As I’m writing this on November 16, 2020, the 2020 presidential election is over, and the various states are going through the election certification process as well as a few recounts. Democratic challenger Joe Biden has a lead of more than 5.5 million votes nationwide and an electoral college vote lead of 306 to 232 over incumbent President Donald Trump. However, there have been major allegations of election fraud and the “stealing of the election”by President Trump, his campaign, and many Republicans that are based entirely on subjective belief without any proof whatsoever. In fact, the federal government’s own Cybersecurity & Infrastructure Security Agency has stated “The November 3rd election was the most secure in American history.”(
There is no proof of election fraud despite the allegations, and now the courts are being thrust into the dispute. And here is where the law has been seen to ignore political spin, outright falsehoods, and rule based entirely on the facts and the law. Because of this, and the harsh penalties a court can impose on lawyers and witnesses who lie in a proceeding, most of the lawsuits claiming fraud have been summarily dismissed when attorneys arguing fraud are being ordered by judges to submit proof and/or simply state on the record that they have found fraud. So far, the only case to be successful was one in which a judge ordered that certified poll watchers be allowed six feet away from people counting ballots as opposed to twenty feet away.
I started to think about how beliefs are nothing while facts and the law are everything when it comes to my own legal practice area of estate planning. My clients generally know the truth, but it is still amazing to me that what so many people believe about estates is not in line with the legal reality. Here are four estate planning myths I still find people believe:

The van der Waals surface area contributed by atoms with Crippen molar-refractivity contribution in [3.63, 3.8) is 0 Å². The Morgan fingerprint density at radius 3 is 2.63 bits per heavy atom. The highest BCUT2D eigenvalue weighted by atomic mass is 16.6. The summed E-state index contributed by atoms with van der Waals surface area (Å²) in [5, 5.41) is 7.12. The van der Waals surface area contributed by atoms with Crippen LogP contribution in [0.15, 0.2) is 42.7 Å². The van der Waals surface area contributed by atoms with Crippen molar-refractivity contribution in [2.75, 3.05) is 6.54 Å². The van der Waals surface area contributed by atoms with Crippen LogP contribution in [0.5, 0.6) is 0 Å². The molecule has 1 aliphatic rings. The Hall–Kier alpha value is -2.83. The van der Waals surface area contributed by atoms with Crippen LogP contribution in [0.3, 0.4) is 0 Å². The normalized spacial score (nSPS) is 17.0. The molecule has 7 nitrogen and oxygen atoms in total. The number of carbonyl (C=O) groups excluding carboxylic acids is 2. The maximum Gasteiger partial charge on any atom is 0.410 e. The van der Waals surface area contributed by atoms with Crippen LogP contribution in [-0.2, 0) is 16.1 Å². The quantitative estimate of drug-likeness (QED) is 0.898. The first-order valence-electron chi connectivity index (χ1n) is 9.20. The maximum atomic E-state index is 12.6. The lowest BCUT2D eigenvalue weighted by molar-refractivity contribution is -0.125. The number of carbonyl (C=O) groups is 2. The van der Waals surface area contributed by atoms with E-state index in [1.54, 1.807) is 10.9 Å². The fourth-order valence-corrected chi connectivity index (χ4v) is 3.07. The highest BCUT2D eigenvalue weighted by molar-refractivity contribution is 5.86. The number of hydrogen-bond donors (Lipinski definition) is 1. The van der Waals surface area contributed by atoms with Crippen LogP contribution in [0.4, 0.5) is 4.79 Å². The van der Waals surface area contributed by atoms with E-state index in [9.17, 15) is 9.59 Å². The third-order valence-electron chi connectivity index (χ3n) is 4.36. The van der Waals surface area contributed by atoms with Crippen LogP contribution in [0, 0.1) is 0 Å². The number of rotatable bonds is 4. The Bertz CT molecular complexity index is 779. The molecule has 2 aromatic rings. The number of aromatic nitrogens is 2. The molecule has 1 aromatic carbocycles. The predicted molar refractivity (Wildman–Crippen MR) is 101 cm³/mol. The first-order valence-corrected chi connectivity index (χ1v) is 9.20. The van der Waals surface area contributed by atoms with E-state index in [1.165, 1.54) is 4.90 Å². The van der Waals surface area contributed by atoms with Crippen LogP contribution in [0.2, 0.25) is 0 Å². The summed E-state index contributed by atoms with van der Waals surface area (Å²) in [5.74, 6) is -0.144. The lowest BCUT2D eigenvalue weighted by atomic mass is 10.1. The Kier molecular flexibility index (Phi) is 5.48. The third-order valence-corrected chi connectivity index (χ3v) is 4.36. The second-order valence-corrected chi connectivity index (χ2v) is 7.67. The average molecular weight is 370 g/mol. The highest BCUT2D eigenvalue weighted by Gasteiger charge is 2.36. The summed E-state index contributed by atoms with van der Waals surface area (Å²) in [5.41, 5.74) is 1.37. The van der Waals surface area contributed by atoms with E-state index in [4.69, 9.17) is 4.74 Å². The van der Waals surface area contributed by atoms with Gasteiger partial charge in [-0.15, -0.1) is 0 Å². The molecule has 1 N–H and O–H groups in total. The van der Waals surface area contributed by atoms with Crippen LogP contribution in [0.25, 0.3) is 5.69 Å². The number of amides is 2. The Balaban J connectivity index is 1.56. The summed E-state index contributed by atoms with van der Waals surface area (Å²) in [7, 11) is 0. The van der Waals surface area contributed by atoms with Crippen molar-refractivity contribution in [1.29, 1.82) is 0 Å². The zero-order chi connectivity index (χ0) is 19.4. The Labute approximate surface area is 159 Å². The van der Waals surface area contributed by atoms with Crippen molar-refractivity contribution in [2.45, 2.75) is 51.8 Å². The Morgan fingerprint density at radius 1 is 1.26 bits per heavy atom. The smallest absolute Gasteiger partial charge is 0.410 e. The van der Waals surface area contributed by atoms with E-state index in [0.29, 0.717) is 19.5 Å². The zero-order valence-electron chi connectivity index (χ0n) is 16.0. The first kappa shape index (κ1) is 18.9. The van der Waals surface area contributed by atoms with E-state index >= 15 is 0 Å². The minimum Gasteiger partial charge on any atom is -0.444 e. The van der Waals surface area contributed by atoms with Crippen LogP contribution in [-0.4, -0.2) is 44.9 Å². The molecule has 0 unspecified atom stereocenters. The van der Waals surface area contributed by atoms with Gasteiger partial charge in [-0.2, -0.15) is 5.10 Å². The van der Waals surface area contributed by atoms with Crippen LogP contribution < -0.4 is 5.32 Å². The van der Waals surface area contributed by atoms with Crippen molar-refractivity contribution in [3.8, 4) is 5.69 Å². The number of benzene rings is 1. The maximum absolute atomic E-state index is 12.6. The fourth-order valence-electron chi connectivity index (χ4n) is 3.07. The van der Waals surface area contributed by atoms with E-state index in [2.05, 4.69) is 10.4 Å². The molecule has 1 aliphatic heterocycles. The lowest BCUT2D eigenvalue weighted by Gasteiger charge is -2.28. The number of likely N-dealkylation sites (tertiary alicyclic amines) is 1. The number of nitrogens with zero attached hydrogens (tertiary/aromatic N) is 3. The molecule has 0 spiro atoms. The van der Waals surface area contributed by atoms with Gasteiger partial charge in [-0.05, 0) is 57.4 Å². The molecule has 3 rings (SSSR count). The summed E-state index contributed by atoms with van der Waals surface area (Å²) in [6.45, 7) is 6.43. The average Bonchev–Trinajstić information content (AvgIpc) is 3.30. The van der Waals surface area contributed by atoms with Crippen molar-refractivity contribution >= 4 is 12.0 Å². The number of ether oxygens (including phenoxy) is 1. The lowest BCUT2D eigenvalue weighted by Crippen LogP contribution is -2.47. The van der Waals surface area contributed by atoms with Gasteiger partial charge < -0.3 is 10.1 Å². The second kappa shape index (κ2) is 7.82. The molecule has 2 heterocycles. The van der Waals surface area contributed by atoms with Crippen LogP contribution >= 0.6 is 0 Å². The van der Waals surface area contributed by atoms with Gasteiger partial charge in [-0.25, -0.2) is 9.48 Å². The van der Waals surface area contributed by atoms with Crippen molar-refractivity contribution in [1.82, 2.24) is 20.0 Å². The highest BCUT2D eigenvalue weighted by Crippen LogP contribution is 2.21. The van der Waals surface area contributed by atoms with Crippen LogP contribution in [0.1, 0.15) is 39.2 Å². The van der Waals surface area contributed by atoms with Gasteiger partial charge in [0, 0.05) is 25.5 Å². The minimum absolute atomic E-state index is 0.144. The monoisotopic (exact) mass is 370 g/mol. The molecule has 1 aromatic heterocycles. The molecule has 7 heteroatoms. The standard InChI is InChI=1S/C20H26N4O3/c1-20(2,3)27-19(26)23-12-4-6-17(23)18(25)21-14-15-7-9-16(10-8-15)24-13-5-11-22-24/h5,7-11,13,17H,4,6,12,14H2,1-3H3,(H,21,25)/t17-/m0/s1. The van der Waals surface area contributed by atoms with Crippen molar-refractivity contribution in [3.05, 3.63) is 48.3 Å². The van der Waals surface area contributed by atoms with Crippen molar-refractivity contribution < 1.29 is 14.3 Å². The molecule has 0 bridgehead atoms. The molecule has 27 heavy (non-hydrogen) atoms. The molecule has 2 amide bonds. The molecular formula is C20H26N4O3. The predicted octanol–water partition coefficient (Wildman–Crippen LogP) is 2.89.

1. My spouse automatically gets everything if I pass on. This is only true if there are no children and no descendants. Most people are shocked when they find out that dying without a Will may result in up to two-thirds of their estate being diverted from their spouse.
  2. The age restrictions in my Will or Trust are still binding when using beneficiary designations on accounts. Whenever someone names a child or children as beneficiaries (or contingent beneficiaries) on accounts or life insurance but then detail age of inheritance restrictions in their estate documents, these restrictions mean nothing. Many people are shocked to find out that the hundreds of thousands of dollars in their retirement accounts that name their minor children as “transfer upon death” beneficiaries would go to them at age 18 or 21. This is because the beneficiary designation is meant to bypass probate or the trust.
  3. My family can just use my power of attorney after I die to handle distributing my estate. A durable general power of attorney “dies” when you do because the document legally allows someone to handle various tasks you could do on your behalf. Well, you can’t legally close accounts, take money out, or transfer assets when you are deceased, so your power of attorney agent can’t either.
  4. I don’t need a Will or Trust because my family knows what I want.The fact is without an actual written estate plan that has been signed, witnessed, and notarized with all of the legal formalities, your intention means nothing. In fact, if someone becomes the Administrator of your estate and they choose to follow your “intent” rather than what the State Law says, they could be held civilly and possibly criminally liable. My experience also tells me that if a deceased person has ten relatives, there will be ten different stories about what the deceased person “intended.”
None of these estate planning myths hold up to court scrutiny despite how widespread the belief may be. Unfortunately, the myths persist until they come up against a judge and the rule of law. This will also be the case with all of the Trump campaign challenges to the election results unless they can produce actual, tangible, and legitimate proof of tens of thousands of instances of voter fraud and not just a “belief” that the election was rigged.
For a more in-depth analysis of the court challenges and political allegations of fraud, check out my podcast at